Caring for community on Christmas Day
Christmas Day to most of us means presents, festive cheer, pinched waistbands and perhaps a cheeky afternoon nap.
However, to people such as Nikeisha Gibbons and Veronica Manderson, December 25 is just another day. Both ladies work at King Edward VII Memorial Hospital, as a unit ward clerk and an emergency medical technician respectively, giving up their special day to help Bermuda to stay safe.
“It doesn't get any easier, you just get used to it and learn how to deal with it,” said Miss Gibbons, who has now worked on Christmas Day at the hospital for seven consecutive years. “The first few years, it was hard. It's difficult to get up and leave your family, you become quite the organised person.”
Miss Gibbons works as a weekend and public holiday employee, and is responsible for administrative duties such as scheduling and inputting blood work, in addition to her Monday to Friday job as a health insurance relationship manager.
What do her four children, between the ages of 17 and 22, think about her Christmas Day shift?
“They hate it! They've gotten used to it, but they miss me being there with them,” she said.
But just because she had to work an eight-hour shift on Friday, that does not mean Miss Gibbons missed out on having a big family meal at her Devonshire home.
“We had 23 people for dinner,” she said, adding that she found time to contribute two hams, stuffing and two large pans of mac and cheese to the spread.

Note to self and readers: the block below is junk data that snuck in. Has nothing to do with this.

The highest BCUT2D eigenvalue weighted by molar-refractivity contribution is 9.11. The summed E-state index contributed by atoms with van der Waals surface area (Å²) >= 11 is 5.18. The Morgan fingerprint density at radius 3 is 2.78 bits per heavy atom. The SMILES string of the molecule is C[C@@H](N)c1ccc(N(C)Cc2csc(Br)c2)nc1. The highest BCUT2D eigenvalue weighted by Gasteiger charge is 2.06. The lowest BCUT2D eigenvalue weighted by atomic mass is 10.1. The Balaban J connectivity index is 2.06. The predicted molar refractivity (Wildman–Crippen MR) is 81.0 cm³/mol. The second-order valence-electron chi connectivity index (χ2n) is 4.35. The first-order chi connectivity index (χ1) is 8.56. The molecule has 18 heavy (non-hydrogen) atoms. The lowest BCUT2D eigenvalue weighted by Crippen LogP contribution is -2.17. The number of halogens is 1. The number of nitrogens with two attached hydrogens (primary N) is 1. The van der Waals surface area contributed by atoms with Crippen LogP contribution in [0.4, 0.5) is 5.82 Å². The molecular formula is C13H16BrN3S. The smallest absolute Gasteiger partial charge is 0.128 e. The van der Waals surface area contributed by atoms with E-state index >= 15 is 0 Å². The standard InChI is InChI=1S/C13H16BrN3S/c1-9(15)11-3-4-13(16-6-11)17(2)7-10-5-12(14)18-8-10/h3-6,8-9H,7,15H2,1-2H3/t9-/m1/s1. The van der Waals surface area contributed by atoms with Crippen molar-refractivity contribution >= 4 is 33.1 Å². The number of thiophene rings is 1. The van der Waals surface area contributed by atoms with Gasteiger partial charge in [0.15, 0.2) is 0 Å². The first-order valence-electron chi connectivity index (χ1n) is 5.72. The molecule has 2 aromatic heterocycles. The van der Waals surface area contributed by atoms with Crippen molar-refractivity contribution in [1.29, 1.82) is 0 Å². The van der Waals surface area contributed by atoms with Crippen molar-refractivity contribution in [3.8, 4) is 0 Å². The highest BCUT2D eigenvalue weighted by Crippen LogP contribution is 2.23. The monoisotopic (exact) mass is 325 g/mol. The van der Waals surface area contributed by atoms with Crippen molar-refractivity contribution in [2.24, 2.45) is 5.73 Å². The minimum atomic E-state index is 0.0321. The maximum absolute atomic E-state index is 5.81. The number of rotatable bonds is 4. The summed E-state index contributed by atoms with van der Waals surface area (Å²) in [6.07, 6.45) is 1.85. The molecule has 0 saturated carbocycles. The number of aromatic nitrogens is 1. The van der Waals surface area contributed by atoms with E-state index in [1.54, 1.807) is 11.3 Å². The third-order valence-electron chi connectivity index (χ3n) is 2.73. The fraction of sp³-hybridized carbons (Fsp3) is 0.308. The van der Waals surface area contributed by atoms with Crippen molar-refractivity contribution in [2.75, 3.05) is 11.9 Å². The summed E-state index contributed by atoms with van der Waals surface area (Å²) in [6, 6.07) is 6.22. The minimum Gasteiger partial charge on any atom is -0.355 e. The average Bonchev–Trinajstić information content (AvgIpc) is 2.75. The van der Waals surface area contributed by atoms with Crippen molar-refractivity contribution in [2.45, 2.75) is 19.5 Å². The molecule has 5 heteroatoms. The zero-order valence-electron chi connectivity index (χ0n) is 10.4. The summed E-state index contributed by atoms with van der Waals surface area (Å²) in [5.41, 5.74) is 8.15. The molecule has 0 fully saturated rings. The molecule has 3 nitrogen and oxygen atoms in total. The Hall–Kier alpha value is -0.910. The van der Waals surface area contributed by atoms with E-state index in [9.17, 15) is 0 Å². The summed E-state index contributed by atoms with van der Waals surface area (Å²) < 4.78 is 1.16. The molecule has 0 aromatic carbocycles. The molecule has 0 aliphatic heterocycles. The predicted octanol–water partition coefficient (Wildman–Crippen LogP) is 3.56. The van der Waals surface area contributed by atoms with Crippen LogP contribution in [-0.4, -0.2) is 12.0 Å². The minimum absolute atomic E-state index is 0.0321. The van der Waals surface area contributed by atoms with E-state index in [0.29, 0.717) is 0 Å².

Although Christmas Day was “relatively quiet” on the Acute Care Wing, the staff members supported one another with tasty treats and, more importantly, ensured that the patients enjoyed their day as much as possible.
“When people are sick, especially around this time, you want to make sure that they're aren't feeling abandoned or depressed,” Miss Gibbons said.
“That's what we're all here for. It helps with the healing process, so everyone tries to stay in the spirit of Christmas as much as we can.”
Ms Manderson, who marks her tenth year at the hospital next year, insists she does not mind working on the holidays.
“I do this job because I love it,” said Ms Manderson, who lives in Pembroke and has five children aged from 12 to 31.
“It's a way of giving service to the community and I take that responsibility very seriously.
“We really are our brother's keeper.
“During the holidays, people may be more generous with themselves — they may fall over because they're inebriated or they may not take their medication.
“Even if I'm not working, I keep a pair of gloves in my bag in case something happens. You're never off-duty.”